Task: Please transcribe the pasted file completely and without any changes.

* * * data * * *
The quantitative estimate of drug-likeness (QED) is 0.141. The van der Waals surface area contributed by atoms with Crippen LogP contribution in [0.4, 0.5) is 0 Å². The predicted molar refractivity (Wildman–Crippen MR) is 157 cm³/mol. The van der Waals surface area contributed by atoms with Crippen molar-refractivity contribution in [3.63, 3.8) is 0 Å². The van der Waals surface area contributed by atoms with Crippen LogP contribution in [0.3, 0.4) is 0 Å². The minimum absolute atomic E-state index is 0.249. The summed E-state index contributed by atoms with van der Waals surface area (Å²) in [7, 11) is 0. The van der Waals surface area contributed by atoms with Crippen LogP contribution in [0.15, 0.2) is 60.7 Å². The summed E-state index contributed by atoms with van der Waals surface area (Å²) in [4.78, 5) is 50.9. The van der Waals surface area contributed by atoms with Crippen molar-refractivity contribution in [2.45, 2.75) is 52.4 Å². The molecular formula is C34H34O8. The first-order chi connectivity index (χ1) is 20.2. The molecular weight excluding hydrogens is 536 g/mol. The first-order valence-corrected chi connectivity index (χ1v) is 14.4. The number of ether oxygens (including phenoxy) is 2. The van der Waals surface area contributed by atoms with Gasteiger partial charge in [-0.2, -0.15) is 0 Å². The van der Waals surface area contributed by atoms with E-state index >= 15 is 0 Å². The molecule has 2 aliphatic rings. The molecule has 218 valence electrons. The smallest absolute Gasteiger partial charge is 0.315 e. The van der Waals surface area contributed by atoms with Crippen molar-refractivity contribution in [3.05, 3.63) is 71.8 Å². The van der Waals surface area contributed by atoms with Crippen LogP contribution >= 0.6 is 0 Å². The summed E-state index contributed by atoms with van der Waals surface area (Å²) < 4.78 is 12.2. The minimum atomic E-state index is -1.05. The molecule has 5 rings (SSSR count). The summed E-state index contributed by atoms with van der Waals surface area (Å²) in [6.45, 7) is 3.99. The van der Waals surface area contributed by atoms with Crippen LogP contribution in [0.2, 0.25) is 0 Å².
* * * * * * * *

The quantitative estimate of drug-likeness (QED) is 0.141. The van der Waals surface area contributed by atoms with Crippen LogP contribution in [0.4, 0.5) is 0 Å². The predicted molar refractivity (Wildman–Crippen MR) is 157 cm³/mol. The van der Waals surface area contributed by atoms with Crippen molar-refractivity contribution in [3.63, 3.8) is 0 Å². The van der Waals surface area contributed by atoms with Crippen LogP contribution in [0.3, 0.4) is 0 Å². The minimum absolute atomic E-state index is 0.249. The summed E-state index contributed by atoms with van der Waals surface area (Å²) in [7, 11) is 0. The van der Waals surface area contributed by atoms with Crippen LogP contribution in [0.15, 0.2) is 60.7 Å². The summed E-state index contributed by atoms with van der Waals surface area (Å²) in [4.78, 5) is 50.9. The van der Waals surface area contributed by atoms with Crippen molar-refractivity contribution in [2.45, 2.75) is 52.4 Å². The molecular formula is C34H34O8. The first-order chi connectivity index (χ1) is 20.2. The molecular weight excluding hydrogens is 536 g/mol. The first-order valence-corrected chi connectivity index (χ1v) is 14.4. The number of ether oxygens (including phenoxy) is 2. The van der Waals surface area contributed by atoms with Gasteiger partial charge in [-0.2, -0.15) is 0 Å². The van der Waals surface area contributed by atoms with E-state index >= 15 is 0 Å². The molecule has 2 aliphatic rings. The molecule has 218 valence electrons. The smallest absolute Gasteiger partial charge is 0.315 e. The van der Waals surface area contributed by atoms with Crippen molar-refractivity contribution in [3.05, 3.63) is 71.8 Å². The van der Waals surface area contributed by atoms with Crippen LogP contribution >= 0.6 is 0 Å². The summed E-state index contributed by atoms with van der Waals surface area (Å²) < 4.78 is 12.2. The minimum atomic E-state index is -1.05. The molecule has 5 rings (SSSR count). The summed E-state index contributed by atoms with van der Waals surface area (Å²) in [6.45, 7) is 3.99. The van der Waals surface area contributed by atoms with Crippen LogP contribution in [0.2, 0.25) is 0 Å².